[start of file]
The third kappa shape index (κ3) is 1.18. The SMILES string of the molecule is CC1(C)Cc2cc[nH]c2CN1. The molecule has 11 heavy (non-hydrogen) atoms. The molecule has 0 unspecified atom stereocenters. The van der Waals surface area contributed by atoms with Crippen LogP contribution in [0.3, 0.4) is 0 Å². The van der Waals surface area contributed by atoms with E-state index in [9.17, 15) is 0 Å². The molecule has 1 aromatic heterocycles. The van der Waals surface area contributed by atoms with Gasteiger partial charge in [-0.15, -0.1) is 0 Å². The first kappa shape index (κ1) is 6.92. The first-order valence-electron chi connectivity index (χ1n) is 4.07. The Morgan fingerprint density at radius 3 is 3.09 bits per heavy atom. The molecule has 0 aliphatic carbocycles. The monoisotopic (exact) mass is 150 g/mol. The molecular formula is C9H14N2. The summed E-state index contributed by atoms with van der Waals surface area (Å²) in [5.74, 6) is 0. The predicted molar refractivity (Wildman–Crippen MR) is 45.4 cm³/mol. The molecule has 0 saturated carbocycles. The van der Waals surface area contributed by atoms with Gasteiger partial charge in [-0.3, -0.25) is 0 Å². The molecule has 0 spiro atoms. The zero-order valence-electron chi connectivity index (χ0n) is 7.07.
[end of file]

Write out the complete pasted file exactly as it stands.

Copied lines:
The third kappa shape index (κ3) is 1.18. The SMILES string of the molecule is CC1(C)Cc2cc[nH]c2CN1. The molecule has 11 heavy (non-hydrogen) atoms. The molecule has 0 unspecified atom stereocenters. The van der Waals surface area contributed by atoms with Crippen LogP contribution in [0.3, 0.4) is 0 Å². The van der Waals surface area contributed by atoms with E-state index in [9.17, 15) is 0 Å². The molecule has 1 aromatic heterocycles. The van der Waals surface area contributed by atoms with Gasteiger partial charge in [-0.15, -0.1) is 0 Å². The first kappa shape index (κ1) is 6.92. The first-order valence-electron chi connectivity index (χ1n) is 4.07. The Morgan fingerprint density at radius 3 is 3.09 bits per heavy atom. The molecule has 0 aliphatic carbocycles. The monoisotopic (exact) mass is 150 g/mol. The molecular formula is C9H14N2. The summed E-state index contributed by atoms with van der Waals surface area (Å²) in [5.74, 6) is 0. The predicted molar refractivity (Wildman–Crippen MR) is 45.4 cm³/mol. The molecule has 0 saturated carbocycles. The van der Waals surface area contributed by atoms with Gasteiger partial charge in [-0.3, -0.25) is 0 Å². The molecule has 0 spiro atoms. The zero-order valence-electron chi connectivity index (χ0n) is 7.07.